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Black Children and Foster Care

May is National Foster Care Month. In continuing our look at foster care, there are a host of websites and organizations available to educate and help one to navigate. While researching the ins and outs of foster care, and it's affect on families and communities; well noted was the high rate of African American children that enter the foster care sytsem, the longevity of their stay, and the difficulty of placing them or having them adopted. There are a few factors that should be looked at to understand the plight of black children, in foster care. To understand the different ways in which one can help, educating oneself is key.

Disproportional Rate

African American children make up at least two-thirds of the children in Foster Care. While it is calculated that approximately 41% of white children are in foster care, and 34% are black children, one has to look at the overall percentages. Overall, white children make up for 59% of the total child population; while only 15% of the total child population is black. African American children have a longer stay in the foster care system, as opposed to other races. The disproportion of black children in foster care may have to do with the inability to place them in adoptive homes, or to return them to their families because of certain contributing factors. Such as: the termination of parental rights—which is necessary for adoption. And the poverty level of many Black families, causing them to not meet the standards by which a family can be reunited.

Poverty's Affect

Amongst black children and families, the proportion of poverty is higher. This can be a leading factor in the higher rate of black children being placed in foster care, and having to remain longer. Families living in poverty are less likely to have the means to get the help that is necessary to help them change the conditions in which they are living. Or, to help promote and provide a safer environment for the children that have been removed from the home, to return. This can hinder families from accessing requirements such as: housing, health care, and counseling. There is a great deal of mistrust and perhaps a bias between welfare agencies and minority communities. This lack of trust and communication exasperates the efforts to reunite children and families.

Different Forms of Placement

There are different forms of placement for children in foster care. There are temporary placements and permanent placements. Foster parents is one type of temporary placement; Non-relatives that have been trained, licensed and certified to provide care to children in foster care. Kinship care—licensed and unlicensed—are relatives or close family friends that provide care and shelter. A licensed care giver will have gone through training in order to provide care. An unlicensed kinship provider may only need and assesment to ensure that their home and environment is safe and secure for the children in question. Congerate care is normally a group home or residential care setting, that primarily facilitates children who may have special physical or behavioral needs.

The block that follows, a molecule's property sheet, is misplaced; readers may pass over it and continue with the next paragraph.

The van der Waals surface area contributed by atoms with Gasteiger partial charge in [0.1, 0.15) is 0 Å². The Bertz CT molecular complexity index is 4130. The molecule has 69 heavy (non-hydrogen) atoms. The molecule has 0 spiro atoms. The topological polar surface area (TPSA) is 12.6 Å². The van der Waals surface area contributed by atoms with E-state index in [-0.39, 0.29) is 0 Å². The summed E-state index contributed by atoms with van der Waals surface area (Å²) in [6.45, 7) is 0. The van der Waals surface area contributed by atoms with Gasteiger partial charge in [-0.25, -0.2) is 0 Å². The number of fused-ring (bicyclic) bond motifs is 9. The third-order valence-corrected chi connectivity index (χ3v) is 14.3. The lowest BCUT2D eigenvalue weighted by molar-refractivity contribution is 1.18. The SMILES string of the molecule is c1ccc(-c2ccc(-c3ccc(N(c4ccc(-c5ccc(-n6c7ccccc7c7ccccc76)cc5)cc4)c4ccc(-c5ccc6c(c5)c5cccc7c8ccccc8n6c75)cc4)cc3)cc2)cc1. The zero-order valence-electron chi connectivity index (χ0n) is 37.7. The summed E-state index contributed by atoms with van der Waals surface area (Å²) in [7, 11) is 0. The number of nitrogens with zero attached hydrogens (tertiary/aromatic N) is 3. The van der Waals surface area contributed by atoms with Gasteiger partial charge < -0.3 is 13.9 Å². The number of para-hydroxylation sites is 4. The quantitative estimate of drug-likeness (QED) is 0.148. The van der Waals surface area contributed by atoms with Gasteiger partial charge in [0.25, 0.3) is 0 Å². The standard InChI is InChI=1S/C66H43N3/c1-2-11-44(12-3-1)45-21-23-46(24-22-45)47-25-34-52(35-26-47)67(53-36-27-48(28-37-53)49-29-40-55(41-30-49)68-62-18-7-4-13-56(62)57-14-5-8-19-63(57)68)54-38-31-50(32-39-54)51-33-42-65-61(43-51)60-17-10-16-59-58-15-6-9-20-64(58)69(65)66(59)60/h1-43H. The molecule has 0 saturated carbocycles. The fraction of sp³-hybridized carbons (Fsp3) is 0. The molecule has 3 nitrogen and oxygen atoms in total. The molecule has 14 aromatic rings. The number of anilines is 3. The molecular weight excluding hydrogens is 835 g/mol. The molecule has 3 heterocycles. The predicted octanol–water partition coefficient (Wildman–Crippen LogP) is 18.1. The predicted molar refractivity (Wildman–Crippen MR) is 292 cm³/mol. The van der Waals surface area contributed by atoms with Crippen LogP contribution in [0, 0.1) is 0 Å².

Permanent placements consists of, Reunification--the process by which children are reunited with their families, after parents have successfully proved that they have completed all court requirements, and can provide suitable and safe living conditions. Adoption—another permanent placesment; is when caregivers assume legal guardianship of children in care. All parental rights must be terminated. Guardianship is the final pernament placement. This is the process in which caregivers assume leagal guardianship of children in care, without terminating the rights of the parents.

Where to Begin


Whether you are looking to become involved temporarily or permanently, there are many avenues available to aid you in your ability to understand and navigate through the Foster Care sytem. Great strides have been made over the past twenty years to provide education, information and support. There is an initiative at FosterCareMonth.org called: Change A Lifetime, encouraging people to find ways to get involved in the lives of children in foster care, and those about to leave the system. Its premise is, that no matter how much time you have—great or small—you can effectively do something that will have a positive change in a foster care child's life for their lifetime. It encourages persons to get involved at a local, state, and national level. Information is available in all states for those that are willing to get involved and change a life. Whether it is through being a host family, a mentor, a counselor, or a champion for the rights of those in foster care, each person can contribute to the lives of these children.

Follow the links at the end of this article for more information on what you can do to get involved. The opportunities are endless.

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Content copyright © 2013 by Ruthe McDonald. All rights reserved.
This content was written by Ruthe McDonald. If you wish to use this content in any manner, you need written permission. Contact Ruthe McDonald for details.



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